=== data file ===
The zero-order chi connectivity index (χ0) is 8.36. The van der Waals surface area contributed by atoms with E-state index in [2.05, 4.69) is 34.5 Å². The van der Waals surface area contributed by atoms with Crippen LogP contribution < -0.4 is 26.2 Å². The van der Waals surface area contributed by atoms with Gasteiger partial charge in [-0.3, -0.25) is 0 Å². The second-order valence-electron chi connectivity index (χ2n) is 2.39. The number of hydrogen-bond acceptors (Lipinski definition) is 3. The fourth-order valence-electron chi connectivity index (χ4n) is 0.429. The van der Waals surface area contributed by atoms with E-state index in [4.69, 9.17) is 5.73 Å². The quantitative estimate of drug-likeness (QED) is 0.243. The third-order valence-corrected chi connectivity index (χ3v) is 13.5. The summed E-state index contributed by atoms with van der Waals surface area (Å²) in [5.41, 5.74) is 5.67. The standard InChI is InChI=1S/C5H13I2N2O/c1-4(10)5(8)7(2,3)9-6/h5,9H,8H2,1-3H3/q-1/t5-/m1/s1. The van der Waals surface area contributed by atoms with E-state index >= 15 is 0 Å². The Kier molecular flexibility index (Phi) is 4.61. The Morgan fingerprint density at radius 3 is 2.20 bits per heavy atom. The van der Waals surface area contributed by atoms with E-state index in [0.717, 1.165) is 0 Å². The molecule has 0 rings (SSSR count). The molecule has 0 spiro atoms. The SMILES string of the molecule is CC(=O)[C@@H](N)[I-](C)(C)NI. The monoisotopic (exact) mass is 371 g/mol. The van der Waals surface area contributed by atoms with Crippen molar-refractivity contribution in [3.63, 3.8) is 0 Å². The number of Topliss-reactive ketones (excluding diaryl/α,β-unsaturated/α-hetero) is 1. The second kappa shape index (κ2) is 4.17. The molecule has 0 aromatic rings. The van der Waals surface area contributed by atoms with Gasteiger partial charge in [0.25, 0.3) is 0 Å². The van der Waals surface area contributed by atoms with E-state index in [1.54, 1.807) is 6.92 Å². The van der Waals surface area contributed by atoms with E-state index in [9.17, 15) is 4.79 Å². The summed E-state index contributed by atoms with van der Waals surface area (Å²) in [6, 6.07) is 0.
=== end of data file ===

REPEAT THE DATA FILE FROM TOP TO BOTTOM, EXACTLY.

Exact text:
The zero-order chi connectivity index (χ0) is 8.36. The van der Waals surface area contributed by atoms with E-state index in [2.05, 4.69) is 34.5 Å². The van der Waals surface area contributed by atoms with Crippen LogP contribution < -0.4 is 26.2 Å². The van der Waals surface area contributed by atoms with Gasteiger partial charge in [-0.3, -0.25) is 0 Å². The second-order valence-electron chi connectivity index (χ2n) is 2.39. The number of hydrogen-bond acceptors (Lipinski definition) is 3. The fourth-order valence-electron chi connectivity index (χ4n) is 0.429. The van der Waals surface area contributed by atoms with E-state index in [4.69, 9.17) is 5.73 Å². The quantitative estimate of drug-likeness (QED) is 0.243. The third-order valence-corrected chi connectivity index (χ3v) is 13.5. The summed E-state index contributed by atoms with van der Waals surface area (Å²) in [5.41, 5.74) is 5.67. The standard InChI is InChI=1S/C5H13I2N2O/c1-4(10)5(8)7(2,3)9-6/h5,9H,8H2,1-3H3/q-1/t5-/m1/s1. The van der Waals surface area contributed by atoms with E-state index >= 15 is 0 Å². The Kier molecular flexibility index (Phi) is 4.61. The Morgan fingerprint density at radius 3 is 2.20 bits per heavy atom. The van der Waals surface area contributed by atoms with E-state index in [0.717, 1.165) is 0 Å². The molecule has 0 rings (SSSR count). The molecule has 0 spiro atoms. The SMILES string of the molecule is CC(=O)[C@@H](N)[I-](C)(C)NI. The monoisotopic (exact) mass is 371 g/mol. The van der Waals surface area contributed by atoms with Crippen molar-refractivity contribution in [3.63, 3.8) is 0 Å². The number of Topliss-reactive ketones (excluding diaryl/α,β-unsaturated/α-hetero) is 1. The second kappa shape index (κ2) is 4.17. The molecule has 0 aromatic rings. The van der Waals surface area contributed by atoms with Gasteiger partial charge in [0.25, 0.3) is 0 Å². The van der Waals surface area contributed by atoms with E-state index in [1.54, 1.807) is 6.92 Å². The van der Waals surface area contributed by atoms with E-state index in [9.17, 15) is 4.79 Å². The summed E-state index contributed by atoms with van der Waals surface area (Å²) in [6, 6.07) is 0.